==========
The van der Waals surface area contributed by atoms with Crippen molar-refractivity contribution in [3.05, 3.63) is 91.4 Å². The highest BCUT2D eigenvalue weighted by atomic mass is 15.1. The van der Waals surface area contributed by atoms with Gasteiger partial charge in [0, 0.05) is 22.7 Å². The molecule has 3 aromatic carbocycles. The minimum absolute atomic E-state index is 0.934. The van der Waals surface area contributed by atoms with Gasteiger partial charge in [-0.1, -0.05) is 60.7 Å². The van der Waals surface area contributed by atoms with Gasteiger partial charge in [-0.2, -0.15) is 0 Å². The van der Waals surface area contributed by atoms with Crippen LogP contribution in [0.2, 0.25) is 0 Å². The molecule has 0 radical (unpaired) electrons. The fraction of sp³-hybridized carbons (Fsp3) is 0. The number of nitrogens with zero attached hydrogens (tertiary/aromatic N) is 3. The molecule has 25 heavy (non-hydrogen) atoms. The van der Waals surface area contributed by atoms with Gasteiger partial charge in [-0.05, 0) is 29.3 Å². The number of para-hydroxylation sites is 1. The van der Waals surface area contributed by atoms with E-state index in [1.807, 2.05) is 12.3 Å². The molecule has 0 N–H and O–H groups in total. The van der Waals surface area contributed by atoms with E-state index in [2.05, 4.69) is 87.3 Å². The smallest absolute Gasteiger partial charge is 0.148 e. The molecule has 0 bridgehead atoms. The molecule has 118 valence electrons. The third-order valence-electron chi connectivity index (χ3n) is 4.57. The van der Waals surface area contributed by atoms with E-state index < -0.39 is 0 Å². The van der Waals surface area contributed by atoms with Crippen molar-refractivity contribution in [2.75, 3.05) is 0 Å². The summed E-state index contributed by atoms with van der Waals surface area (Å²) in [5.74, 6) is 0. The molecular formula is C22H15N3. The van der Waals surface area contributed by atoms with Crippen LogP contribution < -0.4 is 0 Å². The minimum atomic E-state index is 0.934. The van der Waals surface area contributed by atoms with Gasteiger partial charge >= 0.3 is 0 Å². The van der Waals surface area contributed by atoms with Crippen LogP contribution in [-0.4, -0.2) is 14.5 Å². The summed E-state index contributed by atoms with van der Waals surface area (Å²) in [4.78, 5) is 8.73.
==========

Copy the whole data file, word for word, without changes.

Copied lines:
The van der Waals surface area contributed by atoms with Crippen molar-refractivity contribution in [3.05, 3.63) is 91.4 Å². The highest BCUT2D eigenvalue weighted by atomic mass is 15.1. The van der Waals surface area contributed by atoms with Gasteiger partial charge in [0, 0.05) is 22.7 Å². The molecule has 3 aromatic carbocycles. The minimum absolute atomic E-state index is 0.934. The van der Waals surface area contributed by atoms with Gasteiger partial charge in [-0.1, -0.05) is 60.7 Å². The van der Waals surface area contributed by atoms with Gasteiger partial charge in [-0.2, -0.15) is 0 Å². The van der Waals surface area contributed by atoms with Crippen LogP contribution in [0.2, 0.25) is 0 Å². The molecule has 0 radical (unpaired) electrons. The fraction of sp³-hybridized carbons (Fsp3) is 0. The number of nitrogens with zero attached hydrogens (tertiary/aromatic N) is 3. The molecule has 25 heavy (non-hydrogen) atoms. The van der Waals surface area contributed by atoms with Gasteiger partial charge in [-0.05, 0) is 29.3 Å². The number of para-hydroxylation sites is 1. The van der Waals surface area contributed by atoms with E-state index in [1.807, 2.05) is 12.3 Å². The molecule has 0 N–H and O–H groups in total. The van der Waals surface area contributed by atoms with E-state index in [2.05, 4.69) is 87.3 Å². The smallest absolute Gasteiger partial charge is 0.148 e. The molecule has 0 bridgehead atoms. The molecule has 118 valence electrons. The third-order valence-electron chi connectivity index (χ3n) is 4.57. The van der Waals surface area contributed by atoms with E-state index < -0.39 is 0 Å². The van der Waals surface area contributed by atoms with Crippen molar-refractivity contribution in [2.75, 3.05) is 0 Å². The summed E-state index contributed by atoms with van der Waals surface area (Å²) in [5.74, 6) is 0. The molecular formula is C22H15N3. The van der Waals surface area contributed by atoms with Crippen LogP contribution < -0.4 is 0 Å². The minimum atomic E-state index is 0.934. The van der Waals surface area contributed by atoms with Gasteiger partial charge >= 0.3 is 0 Å². The van der Waals surface area contributed by atoms with Crippen LogP contribution in [-0.4, -0.2) is 14.5 Å². The summed E-state index contributed by atoms with van der Waals surface area (Å²) in [4.78, 5) is 8.73.